### Paradata and Total Survey Error

At the recent Joint Statistical Meetings I was part of an interesting discussion on paradata and nonresponse. At one point, someone reported that their survey had reduced the number of observations being recorded by interviewers. They said the observations were costly in a double sense. First, it takes interviewer time to complete them. Second, it diverts attention from the task of gathering data from persons willing to respond to the survey.

I have to say that we certainly haven't done a very good job of determining the cost of these interviewer observations. First, we could look at keystroke files to estimate the costs. This is likely to be an incomplete picture as there are times when observations are entered later (e.g. after the interviewer returns home). Second, we could examine the question of whether these observations reduce the effectiveness of interviewers in other errors. This would require experiments of some sort.

Once these costs are understood, then we can place them in a total survey error perspective. These observations have some cost. Is that cost justified by their utility in reducing nonresponse biases? For example, for a fixed budget obtaining these observations might require that I reduced my sample size by a certain amount (possibly by lowering the response rate). But the accuracy of weighted estimates might improve with these interviewer observations such that the total error is reduced.

I don't know of any evaluations of interviewer observations from this perspective. But it seems like a logical next step.

### "Responsive Design" and "Adaptive Design"

My dissertation was entitled "Adaptive Survey Design to Reduce Nonresponse Bias." I had been working for several years on "responsive designs" before that. As I was preparing my dissertation, I really saw "adaptive" design as a subset of responsive design.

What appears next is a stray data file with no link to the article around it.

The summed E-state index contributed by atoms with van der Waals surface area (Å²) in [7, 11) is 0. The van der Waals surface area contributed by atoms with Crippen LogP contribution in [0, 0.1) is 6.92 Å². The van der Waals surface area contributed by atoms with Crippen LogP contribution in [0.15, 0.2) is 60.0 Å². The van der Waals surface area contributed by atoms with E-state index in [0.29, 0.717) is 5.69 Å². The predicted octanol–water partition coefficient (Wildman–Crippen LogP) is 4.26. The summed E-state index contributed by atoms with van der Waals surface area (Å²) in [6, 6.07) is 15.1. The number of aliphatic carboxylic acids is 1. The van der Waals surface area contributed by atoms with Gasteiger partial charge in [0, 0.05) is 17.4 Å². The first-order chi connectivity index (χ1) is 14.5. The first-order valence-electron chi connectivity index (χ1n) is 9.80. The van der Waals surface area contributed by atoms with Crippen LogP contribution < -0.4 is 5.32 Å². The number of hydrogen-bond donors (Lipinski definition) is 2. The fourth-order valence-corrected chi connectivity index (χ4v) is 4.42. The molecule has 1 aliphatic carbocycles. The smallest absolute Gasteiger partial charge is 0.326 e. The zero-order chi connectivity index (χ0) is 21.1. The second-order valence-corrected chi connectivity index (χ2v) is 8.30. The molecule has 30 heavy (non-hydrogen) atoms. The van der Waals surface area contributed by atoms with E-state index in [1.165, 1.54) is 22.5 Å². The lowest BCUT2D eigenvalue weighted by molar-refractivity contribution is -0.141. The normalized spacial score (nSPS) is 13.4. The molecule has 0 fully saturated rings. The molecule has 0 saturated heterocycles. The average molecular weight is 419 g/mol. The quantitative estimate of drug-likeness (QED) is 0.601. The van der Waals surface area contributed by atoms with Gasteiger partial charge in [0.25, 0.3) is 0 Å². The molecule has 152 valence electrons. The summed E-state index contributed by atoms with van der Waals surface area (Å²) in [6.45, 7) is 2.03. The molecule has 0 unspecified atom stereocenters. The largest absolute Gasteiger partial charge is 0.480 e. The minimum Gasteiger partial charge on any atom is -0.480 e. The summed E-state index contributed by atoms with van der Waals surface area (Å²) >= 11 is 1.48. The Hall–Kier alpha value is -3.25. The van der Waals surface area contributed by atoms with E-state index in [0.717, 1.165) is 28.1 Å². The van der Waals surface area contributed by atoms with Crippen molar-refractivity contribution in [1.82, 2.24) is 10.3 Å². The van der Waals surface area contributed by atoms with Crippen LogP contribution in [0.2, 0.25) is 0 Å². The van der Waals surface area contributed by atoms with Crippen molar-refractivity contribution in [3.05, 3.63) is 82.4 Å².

Since then, I've seen both terms used in different places. As both terms are relatively new, there is likely to be confusion about the meanings. I thought I might offer my understanding of the terms, for what it's worth.

The term "responsive design" was developed by Groves and Heeringa (2006). They coined the term, so I think their definition is the one that should be used. They defined "responsive design" in the following way:

1. Preidentify a set of design features that affect cost and error tradeoffs.
2. Identify indicators for these costs and errors. Monitor these during data collection.
3. Alter the design features based on pre-identified decision rules based on the indi…

### An Experimental Adaptive Contact Strategy

I'm running an experiment on contact methods in a telephone survey. I'm going to present the results of the experiment at the FCSM conference in November. Here's the basic idea.

Multi-level models are fit daily with the household being a grouping factor. The models provide household-specific estimates of the probability of contact for each of four call windows. The predictor variables in this model are the geographic context variables available for an RDD sample.

Let $\mathbf{X_{ij}}$ denote a $k_j \times 1$ vector of demographic variables for the $i^{th}$ person and $j^{th}$ call. The data records are calls. There may be zero, one, or multiple calls to household in each window. The outcome variable is an indicator for whether contact was achieved on the call. This contact indicator is denoted $R_{ijl}$ for the $i^{th}$ person on the $j^{th}$ call to the $l^{th}$ window. Then for each of the four call windows denoted $l$, a separate model is fit where each household is assum…

### Future of Responsive and Adaptive Design

A special issue of the Journal of Official Statistics on responsive and adaptive design recently appeared. I was an associate editor for the issue and helped draft an editorial that raised issues for future research in this area. The last chapter of our book on Adaptive Survey Design also defines a set of questions that may be of issue.

I think one of the more important areas of research is to identify targeted design strategies. This differs from current procedures that often sequence the same protocol across all cases. For example, everyone gets web, then those who haven't responded to  web get mail. The targeted approach, on the other hand, would find a subgroup amenable to web and another amenable to mail.

This is a difficult task as most design features have been explored with respect to the entire population, but we know less about subgroups. Further, we often have very little information with which to define these groups. We may not even have basic household or person chara…